Chimamanda Ngozi Adichie

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Why Chimamanda Ngozi Adichie’s Twitter essay is drawing backlash

One of the essay’s subjects says it was ‘designed to incite’ transphobia.


Audra Schroeder

Internet Culture

Nigerian author Chimamanda Ngozi Adichie posted an essay to her personal site Tuesday, addressing alleged attacks on her by two writers, and critiquing how Twitter can stunt and warp discourse.

It was widely shared—at one point her website even crashed. But critics claim the lengthy essay is also a response to being called transphobic.  

The essay, titled “It Is Obscene: A True Reflection in Three Parts,” details an apparent fallout with two writers who attended her annual workshop. 

In part one, a writer, who she does not name, apparently “insulted” her on social media after a 2017 Channel 4 interview in which Adichie said “a trans woman is a trans woman,” in response to a question about whether a trans woman is a “real woman.”

Critics claimed that implied Adichie didn’t view trans women as women, and she later tried to clarify her comments on Facebook, stating, “I see how my saying that we should not conflate the gender experiences of trans women with that of women born female could appear as if I was suggesting that one experience is more important than the other.”     

In part two of the essay, she claims a second writer also insulted her on social media after her comments about trans women: 

This person has created a space in which social media followers have – and this I find unforgiveable – trivialized my parents’ death, claiming that the sudden and devastating loss of my parents within months of each other during this pandemic, was ‘punishment’ for my ‘transphobia.’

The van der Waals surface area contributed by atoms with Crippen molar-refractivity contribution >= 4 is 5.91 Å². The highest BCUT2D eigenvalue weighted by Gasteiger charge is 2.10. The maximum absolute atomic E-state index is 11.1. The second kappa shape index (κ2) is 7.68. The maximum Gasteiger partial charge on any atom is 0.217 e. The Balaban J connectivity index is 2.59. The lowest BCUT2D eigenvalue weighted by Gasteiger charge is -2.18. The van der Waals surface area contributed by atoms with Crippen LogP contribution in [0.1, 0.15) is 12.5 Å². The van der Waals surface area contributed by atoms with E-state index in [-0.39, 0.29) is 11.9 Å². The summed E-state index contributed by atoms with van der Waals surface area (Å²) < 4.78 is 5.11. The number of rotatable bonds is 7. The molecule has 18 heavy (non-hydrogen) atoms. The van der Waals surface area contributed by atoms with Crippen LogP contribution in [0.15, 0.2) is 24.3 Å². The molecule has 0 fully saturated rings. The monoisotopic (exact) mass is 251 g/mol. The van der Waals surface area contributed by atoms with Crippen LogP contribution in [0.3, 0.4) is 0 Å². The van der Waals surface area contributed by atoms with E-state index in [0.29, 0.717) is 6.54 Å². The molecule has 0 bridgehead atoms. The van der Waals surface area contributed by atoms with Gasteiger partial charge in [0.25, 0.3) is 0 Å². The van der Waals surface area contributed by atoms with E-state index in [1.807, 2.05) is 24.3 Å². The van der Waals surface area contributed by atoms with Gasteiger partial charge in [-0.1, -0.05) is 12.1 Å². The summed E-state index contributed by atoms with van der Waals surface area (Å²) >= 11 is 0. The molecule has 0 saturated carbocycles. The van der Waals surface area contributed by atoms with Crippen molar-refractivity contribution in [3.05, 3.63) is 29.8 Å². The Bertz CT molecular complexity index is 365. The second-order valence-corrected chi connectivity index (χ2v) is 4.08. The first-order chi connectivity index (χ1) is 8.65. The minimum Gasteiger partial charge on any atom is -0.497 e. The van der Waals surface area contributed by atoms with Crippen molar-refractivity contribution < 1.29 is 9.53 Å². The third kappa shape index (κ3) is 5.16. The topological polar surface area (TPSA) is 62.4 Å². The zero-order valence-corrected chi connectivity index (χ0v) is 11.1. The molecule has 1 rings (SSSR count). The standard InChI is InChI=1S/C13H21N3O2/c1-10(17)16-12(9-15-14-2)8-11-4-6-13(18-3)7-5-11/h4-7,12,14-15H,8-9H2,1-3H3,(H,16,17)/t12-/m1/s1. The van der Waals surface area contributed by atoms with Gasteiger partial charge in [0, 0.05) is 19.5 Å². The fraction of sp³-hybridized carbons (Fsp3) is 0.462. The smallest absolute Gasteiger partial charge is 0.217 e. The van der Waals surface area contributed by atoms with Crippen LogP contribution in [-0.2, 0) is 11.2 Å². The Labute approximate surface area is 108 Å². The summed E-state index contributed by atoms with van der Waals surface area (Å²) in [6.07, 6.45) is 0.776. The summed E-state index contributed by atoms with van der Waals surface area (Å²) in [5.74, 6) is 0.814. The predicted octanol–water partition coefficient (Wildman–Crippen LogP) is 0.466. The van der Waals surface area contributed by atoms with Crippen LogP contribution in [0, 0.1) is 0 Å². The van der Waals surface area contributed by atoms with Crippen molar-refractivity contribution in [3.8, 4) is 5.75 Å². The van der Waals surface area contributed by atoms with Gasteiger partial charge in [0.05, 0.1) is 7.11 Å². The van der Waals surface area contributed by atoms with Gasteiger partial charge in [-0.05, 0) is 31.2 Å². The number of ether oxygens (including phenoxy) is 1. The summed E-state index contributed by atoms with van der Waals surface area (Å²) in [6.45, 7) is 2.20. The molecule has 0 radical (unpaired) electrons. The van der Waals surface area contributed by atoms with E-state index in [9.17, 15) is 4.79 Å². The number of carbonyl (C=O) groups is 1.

She adds that this writer “asked followers to pick up machetes and attack me.”

This appears to be a response to previous comments by Nigerian writer Akwaeke Emezi, who graduated from Adichie’s workshop. Last year, Emezi, who uses they/them pronouns and identifies as nonbinary, called out Adichie’s defense of J.K. Rowling’s essay on gender from last summer, in which Rowling doubled down on past transphobic comments. Adichie called the essay “a perfectly reasonable piece.”

“When she first made her transphobia public,” Emezi wrote, “I speak for those of us who genuinely loved and looked up to her, that shit broke our hearts.”

The machete tweet Adichie appears to be referring to is from January, and says: “I trust that there are other people who will pick up machetes to protect us from the harm transphobes like Adiche & Rowling seek to perpetuate. I, however, will be in my garden with butterflies, trying to befriend the neighborhood crows.”

In the tweet before that, Emezi cites the “wave of bigoted violence a prominent cishet figure like her can incite, especially from other Nigerians,” after getting a “heads up” about a “call out letter” Adichie was planning. In April 2020, Emezi tweeted about Adichie pulling support for their debut novel, Freshwater, after seeing tweets about her.

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While many people shared the essay as a must-read on the state of Twitter discourse—including writers and pundits who’ve expressed transphobic opinions and views—others pointed out that Adichie is using her influence and audience to essentially harass a trans author.

“This veneer of dignity when you’re mobilizing your massive platform against a trans writer and trans people more broadly is absolutely vile,” wrote @ztsamudzi.

“Chimamanda Adichie flexes her cishetero dominance so much,” wrote @obaa_boni. “My goodness she moves like a white woman The way she uses her power to unleash hatred and scorn for Trans people. And to publicly misgender someone and reinforce to your audience your power to not respect them. Cruel.”

Emezi, whose latest novel Dear Senthuran: A Black Spirit Memoir was released last week, addressed the essay on Instagram, saying the emails were published without consent, and that the piece was “designed to incite hordes of transphobic nigerians to target me.”

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